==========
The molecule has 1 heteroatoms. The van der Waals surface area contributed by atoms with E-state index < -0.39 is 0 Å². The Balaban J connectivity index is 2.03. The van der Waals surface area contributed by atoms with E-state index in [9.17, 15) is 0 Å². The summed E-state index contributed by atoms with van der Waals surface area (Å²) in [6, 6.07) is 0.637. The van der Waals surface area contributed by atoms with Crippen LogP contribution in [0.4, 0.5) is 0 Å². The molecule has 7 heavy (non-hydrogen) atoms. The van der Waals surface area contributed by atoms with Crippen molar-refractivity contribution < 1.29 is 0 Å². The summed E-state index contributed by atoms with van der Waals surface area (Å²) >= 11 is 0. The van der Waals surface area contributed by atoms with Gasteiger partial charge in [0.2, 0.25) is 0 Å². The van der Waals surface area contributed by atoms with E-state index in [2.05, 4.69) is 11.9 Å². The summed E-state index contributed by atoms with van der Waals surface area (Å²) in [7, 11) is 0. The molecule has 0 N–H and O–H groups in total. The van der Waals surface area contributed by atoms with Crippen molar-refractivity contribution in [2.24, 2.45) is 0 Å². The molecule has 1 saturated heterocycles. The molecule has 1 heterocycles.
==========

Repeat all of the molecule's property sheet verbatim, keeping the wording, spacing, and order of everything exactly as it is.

The molecule has 1 heteroatoms. The van der Waals surface area contributed by atoms with E-state index < -0.39 is 0 Å². The Balaban J connectivity index is 2.03. The van der Waals surface area contributed by atoms with E-state index in [9.17, 15) is 0 Å². The summed E-state index contributed by atoms with van der Waals surface area (Å²) in [6, 6.07) is 0.637. The van der Waals surface area contributed by atoms with Crippen LogP contribution in [0.4, 0.5) is 0 Å². The molecule has 7 heavy (non-hydrogen) atoms. The van der Waals surface area contributed by atoms with Crippen molar-refractivity contribution < 1.29 is 0 Å². The summed E-state index contributed by atoms with van der Waals surface area (Å²) >= 11 is 0. The van der Waals surface area contributed by atoms with Gasteiger partial charge in [0.2, 0.25) is 0 Å². The van der Waals surface area contributed by atoms with E-state index in [2.05, 4.69) is 11.9 Å². The summed E-state index contributed by atoms with van der Waals surface area (Å²) in [7, 11) is 0. The molecule has 0 N–H and O–H groups in total. The van der Waals surface area contributed by atoms with Crippen molar-refractivity contribution in [2.24, 2.45) is 0 Å². The molecule has 1 saturated heterocycles. The molecule has 1 heterocycles.